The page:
Frank Harmon, FAIA, first got the inspiration to design his house when he was living and working in England. He and his wife, Judy, a landscape architect, fell in love with the famous English manor gardens and dreamed of designing a house and garden that belonged together. On returning to Raleigh, N.C., in the 1980s, they bought a lot near North Carolina State University and spent a year negotiating a design befitting their young family. “It was the first time we worked together directly on such a thing,” Harmon recalls. “We designed it 13 times and built No. 10.”

Harmon's desire was not so much to bolster his five-year-old practice by showing off his design skills as it was, as he puts it, to create a “wonderful place to wake up in every morning.” And yet, directly or indirectly, an architect's home amounts to both a personal and a public expression of artistic sensibilities. If people are endlessly curious about how their neighbors live, they are even more intrigued by what architects build for themselves. Think of Frank Gehry, FAIA's deconstructivist Santa Monica, Calif., home. Or the Glass House that Philip Johnson designed for his own use—perhaps his best-known work. On a grander scale, there's Monticello, where Thomas Jefferson's quirky inventiveness is still a popular draw.

Designing a personal dwelling gives architects the rare opportunity to explore their ideas of what a house should be, to experiment with materials, and to test their vision in everyday life. What's more, they have only themselves to please. “By far it's the best thing any architect can do,” Harmon says. “It's elemental in the pleasures and rewards it brings, and it's the first statement we make about ourselves and what we believe in.”

calling card For many architects, building their own house is a chance to try things that clients would never agree to. That was the case for Mark McInturff, FAIA, back in 1978, when he bought four contiguous houses in various states of disrepair. Over time he renovated and sold one house, combined two as his own, and made the last one into the office he occupies today. He did much of the construction work himself. “When I finished my house, I used to say that people should never hire an architect who isn't living in a house of his or her own design and didn't build it,” he says. “I knew it shortened the list of competitors, but I thought there was something real to that idea.” Without regard for resale value, he did some unorthodox things, like locating an open bath in the bedroom and creating 10 different floor levels, including a five-level office.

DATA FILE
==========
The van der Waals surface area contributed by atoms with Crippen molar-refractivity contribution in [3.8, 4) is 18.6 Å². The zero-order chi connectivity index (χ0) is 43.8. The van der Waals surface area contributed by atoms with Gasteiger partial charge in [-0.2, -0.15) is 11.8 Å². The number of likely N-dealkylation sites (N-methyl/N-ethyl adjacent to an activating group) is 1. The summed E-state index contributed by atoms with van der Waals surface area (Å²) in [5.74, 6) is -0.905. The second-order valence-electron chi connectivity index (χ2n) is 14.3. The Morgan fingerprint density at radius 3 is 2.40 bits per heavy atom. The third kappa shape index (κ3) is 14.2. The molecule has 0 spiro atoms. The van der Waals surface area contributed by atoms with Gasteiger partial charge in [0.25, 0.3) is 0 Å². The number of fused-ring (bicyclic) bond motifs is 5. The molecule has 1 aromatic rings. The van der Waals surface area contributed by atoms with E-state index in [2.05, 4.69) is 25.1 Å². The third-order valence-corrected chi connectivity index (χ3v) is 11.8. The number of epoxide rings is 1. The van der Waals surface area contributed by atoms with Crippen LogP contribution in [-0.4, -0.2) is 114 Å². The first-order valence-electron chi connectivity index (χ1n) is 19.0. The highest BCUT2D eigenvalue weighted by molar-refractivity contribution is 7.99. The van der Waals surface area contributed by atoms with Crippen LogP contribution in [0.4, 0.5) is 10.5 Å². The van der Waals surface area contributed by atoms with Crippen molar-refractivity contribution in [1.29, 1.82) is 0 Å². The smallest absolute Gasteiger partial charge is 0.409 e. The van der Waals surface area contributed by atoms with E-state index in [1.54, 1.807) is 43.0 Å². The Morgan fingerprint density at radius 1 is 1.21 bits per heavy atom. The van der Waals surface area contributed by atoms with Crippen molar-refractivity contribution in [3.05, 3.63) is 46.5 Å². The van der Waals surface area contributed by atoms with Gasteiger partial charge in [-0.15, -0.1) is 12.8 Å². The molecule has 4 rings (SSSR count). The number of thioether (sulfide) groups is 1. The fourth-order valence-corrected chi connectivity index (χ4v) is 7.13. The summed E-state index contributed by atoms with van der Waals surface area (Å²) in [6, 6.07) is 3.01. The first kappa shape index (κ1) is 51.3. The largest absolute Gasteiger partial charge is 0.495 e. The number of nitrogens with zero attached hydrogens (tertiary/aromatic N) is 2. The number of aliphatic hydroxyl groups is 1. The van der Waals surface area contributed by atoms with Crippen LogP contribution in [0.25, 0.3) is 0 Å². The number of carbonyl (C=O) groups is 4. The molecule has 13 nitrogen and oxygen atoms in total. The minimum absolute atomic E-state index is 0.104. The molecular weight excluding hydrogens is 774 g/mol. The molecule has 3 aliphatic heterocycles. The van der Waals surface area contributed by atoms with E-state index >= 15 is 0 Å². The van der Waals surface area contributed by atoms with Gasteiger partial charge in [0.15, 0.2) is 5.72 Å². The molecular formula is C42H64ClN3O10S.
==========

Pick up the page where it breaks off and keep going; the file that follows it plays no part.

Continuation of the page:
Early on, the project jump-started his practice as people began to see it published. Television anchor Charles Gibson toured it live on “Good Morning America.” HGTV picked it up as well. It even appeared on the cover of Metropolitan Home. “The houses were instrumental in helping to establish my reputation,” McInturff says. “You're giving people an intimate look at yourself. It gave clients more insight into who I am—and a higher comfort level.” Although he's been working on the property for 30 years, he no longer gives clients tours. But what does show, when they come to the compound, is an overall sense of his work. Last spring McInturff built a steel-framed “flying screened porch” that's 30 feet above ground and reached from the house over a 60-foot-long bridge. “If you compare this office environment—a bunch of houses in the treetops—to a downtown office, it's a different world,” he says. “It's a much warmer, engaging environment, and the buildings become business cards.”